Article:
SPI
image
Palace Chrysler-Jeep

Millstream


Creativity set loose at annual camp



Teen_Art_Camp
shadow
Emily Trombley checks her weaving before the opening. Photo by Wendi Reardon (click for larger version)
July 27, 2011 - Aalayna Green grabbed a colored pencil and deepened the shading on her artwork before the gallery opening at the Teen Art Camp last Thursday.

She finished the shading underneath one of the animal eyes of her seven-foot-long creation and put the pencil away.

"She had pictures of animal eyes and drew sketches," said Claudia Keglovitz, Clarkston Junior High School art teacher. "She started out with sketches then added watercolor and did other stuff. She is a total animal lover."

The four-day art camp gave teenagers going into grades 6-12 an opportunity to learn new artistic skills and express themselves.

shadow
shadow
"It is like it is every year it's fantastic," said Stephanie Burnham, a fourth year returner and a Clarkston High School senior in the fall. "You get so much freedom to do whatever you want and have all the supplies you need."

While Burnham tried out different medias she concentrated on her favorite media collages.

"I think it really cool you can take art other people made and just fuse them all into one thing," she said.

A new media she and other campers learned this year was screenprinting, a printing technique.

Bailey Smith, an assistant for the camp and recent graduate of Center for Creative Studies, taught the group how to do it. She not only learned how do to screenprinting but majored in printmaking at CCS.

"It was one of the most exciting things they did which had the most crowd pleaser appeal," said Keglovitz, adding each camper designed something different for T-shirts, totes, or an entire clothing ensemble.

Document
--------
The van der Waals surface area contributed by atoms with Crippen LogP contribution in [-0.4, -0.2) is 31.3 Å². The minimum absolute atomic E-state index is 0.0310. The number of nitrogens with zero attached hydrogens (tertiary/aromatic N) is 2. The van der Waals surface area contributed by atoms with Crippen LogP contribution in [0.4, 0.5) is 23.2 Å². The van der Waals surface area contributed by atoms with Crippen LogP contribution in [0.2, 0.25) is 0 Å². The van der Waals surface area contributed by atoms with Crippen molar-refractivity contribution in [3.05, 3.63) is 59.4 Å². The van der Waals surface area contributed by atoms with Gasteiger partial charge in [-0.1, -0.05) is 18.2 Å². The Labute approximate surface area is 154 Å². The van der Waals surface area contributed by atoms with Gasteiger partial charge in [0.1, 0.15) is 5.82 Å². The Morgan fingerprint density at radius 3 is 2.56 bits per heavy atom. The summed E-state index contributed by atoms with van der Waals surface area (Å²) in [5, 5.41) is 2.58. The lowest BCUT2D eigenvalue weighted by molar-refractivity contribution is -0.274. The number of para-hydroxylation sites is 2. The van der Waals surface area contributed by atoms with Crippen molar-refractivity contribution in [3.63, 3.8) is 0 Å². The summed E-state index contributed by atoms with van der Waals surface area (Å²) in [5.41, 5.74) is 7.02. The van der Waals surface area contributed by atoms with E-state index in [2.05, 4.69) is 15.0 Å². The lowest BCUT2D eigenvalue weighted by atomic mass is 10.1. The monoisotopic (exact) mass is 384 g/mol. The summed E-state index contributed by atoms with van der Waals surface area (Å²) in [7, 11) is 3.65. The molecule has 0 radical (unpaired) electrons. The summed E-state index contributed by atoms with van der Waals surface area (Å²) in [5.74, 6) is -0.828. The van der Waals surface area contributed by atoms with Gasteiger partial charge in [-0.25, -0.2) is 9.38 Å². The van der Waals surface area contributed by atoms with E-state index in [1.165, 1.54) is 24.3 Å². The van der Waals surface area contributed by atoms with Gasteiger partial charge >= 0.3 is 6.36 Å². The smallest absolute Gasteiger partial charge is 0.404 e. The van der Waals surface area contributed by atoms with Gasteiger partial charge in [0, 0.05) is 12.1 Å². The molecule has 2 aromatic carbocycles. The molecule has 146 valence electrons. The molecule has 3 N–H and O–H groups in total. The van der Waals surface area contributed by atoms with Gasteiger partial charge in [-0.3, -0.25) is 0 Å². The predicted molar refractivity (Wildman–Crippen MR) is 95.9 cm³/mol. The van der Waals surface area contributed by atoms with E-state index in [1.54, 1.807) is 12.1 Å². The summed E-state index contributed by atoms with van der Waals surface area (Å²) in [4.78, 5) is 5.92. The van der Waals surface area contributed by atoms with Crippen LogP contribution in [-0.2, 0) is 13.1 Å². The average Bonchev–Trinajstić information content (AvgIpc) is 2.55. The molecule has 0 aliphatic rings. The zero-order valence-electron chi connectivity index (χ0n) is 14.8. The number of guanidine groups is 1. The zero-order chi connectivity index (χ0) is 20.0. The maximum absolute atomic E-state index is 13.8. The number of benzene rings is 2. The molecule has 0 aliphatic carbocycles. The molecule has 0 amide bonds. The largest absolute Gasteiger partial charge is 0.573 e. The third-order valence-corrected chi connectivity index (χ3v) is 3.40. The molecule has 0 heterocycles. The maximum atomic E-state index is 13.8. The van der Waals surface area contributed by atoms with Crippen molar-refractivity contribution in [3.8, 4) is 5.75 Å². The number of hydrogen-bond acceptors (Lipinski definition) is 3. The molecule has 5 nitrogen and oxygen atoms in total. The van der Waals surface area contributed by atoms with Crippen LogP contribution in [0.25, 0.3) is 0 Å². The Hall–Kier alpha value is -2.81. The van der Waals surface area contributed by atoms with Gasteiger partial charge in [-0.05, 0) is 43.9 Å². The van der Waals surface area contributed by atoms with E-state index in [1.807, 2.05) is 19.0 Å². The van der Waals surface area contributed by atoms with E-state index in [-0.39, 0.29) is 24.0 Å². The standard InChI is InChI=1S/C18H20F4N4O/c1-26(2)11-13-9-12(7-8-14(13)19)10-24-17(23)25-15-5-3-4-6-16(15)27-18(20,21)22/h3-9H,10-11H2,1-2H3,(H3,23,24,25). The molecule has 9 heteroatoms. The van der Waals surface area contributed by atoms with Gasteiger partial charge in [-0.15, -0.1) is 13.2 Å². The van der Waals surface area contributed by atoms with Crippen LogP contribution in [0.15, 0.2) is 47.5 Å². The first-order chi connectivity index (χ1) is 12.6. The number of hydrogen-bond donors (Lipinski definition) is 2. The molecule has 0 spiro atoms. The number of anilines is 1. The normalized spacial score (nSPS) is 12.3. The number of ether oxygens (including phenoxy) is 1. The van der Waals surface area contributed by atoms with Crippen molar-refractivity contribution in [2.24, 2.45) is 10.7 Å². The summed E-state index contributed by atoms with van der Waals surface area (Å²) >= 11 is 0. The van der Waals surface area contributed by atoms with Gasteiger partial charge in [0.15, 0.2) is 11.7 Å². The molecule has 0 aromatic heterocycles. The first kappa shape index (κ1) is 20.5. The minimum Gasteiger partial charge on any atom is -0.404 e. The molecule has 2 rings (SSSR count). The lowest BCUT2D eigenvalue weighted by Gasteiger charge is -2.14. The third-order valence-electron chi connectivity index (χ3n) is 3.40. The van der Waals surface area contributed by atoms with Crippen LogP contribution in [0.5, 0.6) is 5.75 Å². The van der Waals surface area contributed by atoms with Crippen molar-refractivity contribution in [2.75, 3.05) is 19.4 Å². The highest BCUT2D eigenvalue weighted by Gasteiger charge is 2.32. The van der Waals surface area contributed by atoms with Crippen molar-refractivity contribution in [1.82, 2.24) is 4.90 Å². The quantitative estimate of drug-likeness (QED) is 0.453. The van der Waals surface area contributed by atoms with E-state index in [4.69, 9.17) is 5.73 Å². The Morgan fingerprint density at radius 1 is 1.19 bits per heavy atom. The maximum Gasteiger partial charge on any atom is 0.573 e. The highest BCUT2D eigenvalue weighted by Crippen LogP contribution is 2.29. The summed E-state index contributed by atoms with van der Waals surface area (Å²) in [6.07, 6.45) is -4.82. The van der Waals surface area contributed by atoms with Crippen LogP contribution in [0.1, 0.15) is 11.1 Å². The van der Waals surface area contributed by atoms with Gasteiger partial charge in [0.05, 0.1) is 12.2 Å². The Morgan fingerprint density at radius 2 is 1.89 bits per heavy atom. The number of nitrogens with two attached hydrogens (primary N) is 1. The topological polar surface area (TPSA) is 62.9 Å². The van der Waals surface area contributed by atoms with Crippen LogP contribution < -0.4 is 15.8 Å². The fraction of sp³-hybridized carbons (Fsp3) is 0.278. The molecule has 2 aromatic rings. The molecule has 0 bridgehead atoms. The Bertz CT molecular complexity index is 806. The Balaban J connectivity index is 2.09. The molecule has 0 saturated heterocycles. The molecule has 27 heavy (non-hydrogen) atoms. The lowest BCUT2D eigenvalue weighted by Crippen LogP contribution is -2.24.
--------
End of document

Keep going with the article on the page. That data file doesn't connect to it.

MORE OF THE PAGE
Emily Trombley agreed, showing off the tote bag she created a design on using the screenprinting technique.

She also enjoyed learning how to weave during the art camp.

"It was really fun," she smiled. "I liked how all the different fabrics, strings and colors form together in it. It reminds me of a blanket."

Trombley, also a returner, enjoyed learning more forms of art she hadn't known of before.

"We did a lot of different things this year," she said. "It wasn't the same. It was good."

While she learned new forms she also continued working in her favorite media - painting.

"I love to paint," she said. "I paint in watercolor or acrylic. I do it a lot in my room on my own time."

The camp had 28 artists this year and seven returners who worked on projects in drawing, painting, plaster sculptures, weaving and screenprinting through the heat.

"They were real troopers," said Smith. "They worked really hard even though it was super hot."

Keglovitz has noticed a trend in the campers - some siblings of other campers from the last 11 years.

"It is getting to be and has been an overlap of siblings year after year," she added. "It is becoming a family and friend tradition. Returners bring friends with them."

The camp ended with a gallery opening for friends and family. The gallery featured projects the artists worked on as well as any pieces they worked on at home.

The Teen Art Camp is offered through Clarkston Community Education. For more information about this camp and other programs offered, please visit www.clarkston.k12.mi.us/cec, 6558 Waldon Road or call 248-623-4326.

Wendi graduated from the University of Michigan-Flint with a degree in communications. She wrote for the Michigan Times college paper and Grand Blanc View before joining The Clarkston News in October 2007.
print
Print
email
Email Link
share
Share
The Oxford Leader
SPI Subscriptions
Site Search